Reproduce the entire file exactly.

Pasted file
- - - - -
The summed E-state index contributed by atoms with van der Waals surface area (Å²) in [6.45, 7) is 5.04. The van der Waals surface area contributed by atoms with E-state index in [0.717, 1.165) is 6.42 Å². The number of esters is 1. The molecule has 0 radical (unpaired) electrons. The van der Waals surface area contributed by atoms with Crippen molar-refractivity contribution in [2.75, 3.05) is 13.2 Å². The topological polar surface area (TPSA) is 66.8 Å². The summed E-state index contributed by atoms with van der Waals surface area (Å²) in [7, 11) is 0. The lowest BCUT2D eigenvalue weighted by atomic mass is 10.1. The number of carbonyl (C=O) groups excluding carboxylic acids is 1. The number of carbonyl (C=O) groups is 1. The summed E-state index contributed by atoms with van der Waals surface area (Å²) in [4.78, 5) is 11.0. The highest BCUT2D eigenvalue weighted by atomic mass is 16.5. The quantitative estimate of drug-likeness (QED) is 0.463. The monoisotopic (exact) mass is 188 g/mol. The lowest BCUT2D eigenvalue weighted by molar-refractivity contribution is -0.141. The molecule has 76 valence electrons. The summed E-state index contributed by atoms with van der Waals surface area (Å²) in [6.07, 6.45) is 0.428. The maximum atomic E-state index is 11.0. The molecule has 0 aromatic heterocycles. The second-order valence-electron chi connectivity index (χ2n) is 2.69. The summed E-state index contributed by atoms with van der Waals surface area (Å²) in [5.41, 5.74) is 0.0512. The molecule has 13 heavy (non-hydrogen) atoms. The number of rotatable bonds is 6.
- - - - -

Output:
The summed E-state index contributed by atoms with van der Waals surface area (Å²) in [6.45, 7) is 5.04. The van der Waals surface area contributed by atoms with E-state index in [0.717, 1.165) is 6.42 Å². The number of esters is 1. The molecule has 0 radical (unpaired) electrons. The van der Waals surface area contributed by atoms with Crippen molar-refractivity contribution in [2.75, 3.05) is 13.2 Å². The topological polar surface area (TPSA) is 66.8 Å². The summed E-state index contributed by atoms with van der Waals surface area (Å²) in [7, 11) is 0. The lowest BCUT2D eigenvalue weighted by atomic mass is 10.1. The number of carbonyl (C=O) groups excluding carboxylic acids is 1. The number of carbonyl (C=O) groups is 1. The summed E-state index contributed by atoms with van der Waals surface area (Å²) in [4.78, 5) is 11.0. The highest BCUT2D eigenvalue weighted by atomic mass is 16.5. The quantitative estimate of drug-likeness (QED) is 0.463. The monoisotopic (exact) mass is 188 g/mol. The lowest BCUT2D eigenvalue weighted by molar-refractivity contribution is -0.141. The molecule has 76 valence electrons. The summed E-state index contributed by atoms with van der Waals surface area (Å²) in [6.07, 6.45) is 0.428. The maximum atomic E-state index is 11.0. The molecule has 0 aromatic heterocycles. The second-order valence-electron chi connectivity index (χ2n) is 2.69. The summed E-state index contributed by atoms with van der Waals surface area (Å²) in [5.41, 5.74) is 0.0512. The molecule has 13 heavy (non-hydrogen) atoms. The number of rotatable bonds is 6.